Oh, and about romance writing by a male, what about that young upstart called "Shakespeare" - he not only supposedly coined more new words in the English language than anyone, he wrote from the POV of all sexes.

preyer
04-17-2006, 07:01 AM
thanks, dl, and i've always been a pretty nimble guy and unafraid of heights (but i loathe ladders and all things rickety).

you know, some aver shakespeare was really the virgin queen, so there's your female perspective. personally, i think he was edward de vere, earl of oxford. :)

imike
04-17-2006, 08:17 PM
Anyone of you think that true love can happen in long distance? Do you think that long distance relationship will last?
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preyer
04-17-2006, 09:46 PM
okay, i guess this pretty far from the original question and bound to be moved, but i never minded going off on tangents.

can long-distance relationships last? they can. but do they? there are so many factors involved, but my knee-jerk reaction is they fall apart on average. then again, so do most short-distance relationships. i'd say the likelihood of keeping a long-distance relationship going strong is harder and therefore harder to keep. i say this under the presumption that the people involved were involved in a short-distance relationship.

i think that with internut relationships, there are a whole lot of people who kid themselves into thinking they're in love out of their own desperation and partially based on a fantasy scenario. of course, in every bunch there's one person who says that's how they met their spouse.

to answer your question it requires a lot of blanket statements and/or generalizations, just off the top of my head i'd say that, while it's possible, the odds are probably worse than with the two people within close proximity. at some point, a person needs physical contact, to speak in person with someone, and to have things unclouded (or at least less clouded) by distance to see if there's real chemistry there beyond sharing photos, phone calls and IM's.

i'm not sure i believe in true love in real life. it's all had an element of work for me. but, like a religious experience, maybe it has to 'hit' someone to make them a believer. if true love exists, i wouldn't think that distance would be a relationship killer given they weren't apart for decades on end. i do like those true love stories. i'm enamoured with the idea, certainly.

i wouldn't argue any of this, though, it's just my opinion. from the standpoint of a potential writer, i think i have to believe in the possibility and give it credence if i want to tell that kind of story. kind of like how i don't believe in magick, yet that doesn't stop me from writing a fantasy story, know what i mean?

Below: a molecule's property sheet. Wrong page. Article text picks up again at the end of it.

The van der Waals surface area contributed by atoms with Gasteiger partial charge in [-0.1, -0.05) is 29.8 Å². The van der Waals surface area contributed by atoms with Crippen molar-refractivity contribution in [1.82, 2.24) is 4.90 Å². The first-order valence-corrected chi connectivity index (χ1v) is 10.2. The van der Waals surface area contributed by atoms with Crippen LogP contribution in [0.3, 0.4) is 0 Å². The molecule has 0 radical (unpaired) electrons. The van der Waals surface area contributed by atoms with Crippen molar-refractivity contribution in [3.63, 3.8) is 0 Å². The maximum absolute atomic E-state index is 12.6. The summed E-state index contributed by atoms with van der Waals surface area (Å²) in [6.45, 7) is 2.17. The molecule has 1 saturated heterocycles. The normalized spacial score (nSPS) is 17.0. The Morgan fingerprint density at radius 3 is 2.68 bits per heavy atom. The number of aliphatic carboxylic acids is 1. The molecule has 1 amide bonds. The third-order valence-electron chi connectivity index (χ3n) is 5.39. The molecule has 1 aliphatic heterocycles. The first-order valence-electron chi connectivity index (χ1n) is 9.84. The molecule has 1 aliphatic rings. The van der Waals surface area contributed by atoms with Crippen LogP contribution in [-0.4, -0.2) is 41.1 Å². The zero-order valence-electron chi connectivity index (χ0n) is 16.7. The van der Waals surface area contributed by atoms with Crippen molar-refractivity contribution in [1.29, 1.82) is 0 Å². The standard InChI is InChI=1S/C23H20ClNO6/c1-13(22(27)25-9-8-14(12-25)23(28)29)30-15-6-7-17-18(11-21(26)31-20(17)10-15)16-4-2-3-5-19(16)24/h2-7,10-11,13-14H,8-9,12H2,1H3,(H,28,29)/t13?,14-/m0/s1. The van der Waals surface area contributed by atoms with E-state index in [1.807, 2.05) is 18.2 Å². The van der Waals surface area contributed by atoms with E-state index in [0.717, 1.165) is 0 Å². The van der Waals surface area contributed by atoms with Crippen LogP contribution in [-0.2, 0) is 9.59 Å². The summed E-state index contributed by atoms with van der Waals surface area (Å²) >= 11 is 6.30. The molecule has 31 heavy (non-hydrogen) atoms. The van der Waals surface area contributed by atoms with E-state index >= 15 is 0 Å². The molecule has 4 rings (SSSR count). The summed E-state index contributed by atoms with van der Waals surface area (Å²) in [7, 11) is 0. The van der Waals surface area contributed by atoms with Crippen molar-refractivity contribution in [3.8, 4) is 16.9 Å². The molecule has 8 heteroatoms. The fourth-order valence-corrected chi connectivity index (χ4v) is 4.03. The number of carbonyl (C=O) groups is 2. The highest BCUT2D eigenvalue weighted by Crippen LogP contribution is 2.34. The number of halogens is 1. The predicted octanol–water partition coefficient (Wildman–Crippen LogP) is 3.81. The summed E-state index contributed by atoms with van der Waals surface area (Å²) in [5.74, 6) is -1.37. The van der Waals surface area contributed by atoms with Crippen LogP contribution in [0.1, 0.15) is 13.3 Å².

Robin Bayne
04-21-2006, 03:05 AM
Men have been writing romance novels for years - they just had to adopt a female pen name. I'm not a big romance reader - ladies? A little help? I know Gary Provost wrote and had one published in the '80's just to see if he could - his pen name was Marion Chase. Course, he could write anything.

Carlene


I read a 7-book series by a male romance author--picked up the first because the title was "Fern," my sister's name, and unusual for a heroine. The author (Leigh Greenwood) also served as the prez for RWA.

To be honest, I saw absolutely no difference in his writing, plot, POV, or anything, in comparison with historical romances by female authors. I believe he studied the genre first and made his product comparable.

veinglory
04-21-2006, 03:08 AM
I take it you haven't heard about Broke Back Mountain. That bare-chested cowboy would probably be dragging another bare-chested cowboy off to bed.


I write gay romance, including westerns. So that would hardly be the last thought to cross my mind. But my 'real world' tend to include... well, me.

Dark Sim
04-21-2006, 03:24 AM
I was asking a similar question in another thread to the topic title of this one.

I'll just repost part of what I said here, slightly changing certain parts for this thread:

I was wondering how others (both female authors within that genre, and male authors outside that genre) would view a man writing romance. Just as a man could be a secretary or a nurse, it's still less usual to see one than a woman. Could others (both sexes) look down upon that man who has written romance just as others could potentially look down upon that man who has chosen that occupation.

I was also wondering if it might be like a man going to a hen party. Maybe there's nothing wrong as such, but wouldn't both the women there(and the men at the bachelor party) wonder why the man is going there (unless he is either trying to pick up chicks or is gay - and even then that might still be the wrong time for the man to be going there if he understands the purpose of both the hen and bachelor party).

veinglory
04-21-2006, 03:29 AM
I genuinely don't think the mainly female readers of romance care--many of us have named examples we know of. I mean what weird negative motive could de attributed to it?

Oh no, he's trying to... um, tell me a story and make some money writing in the best-selling genre that exists in the world today. Well, okay then.

dlcharles
04-22-2006, 01:34 AM
Veinglory: If I may, did anyone ever mention how well thought out and helpful your posts are? Well, they are!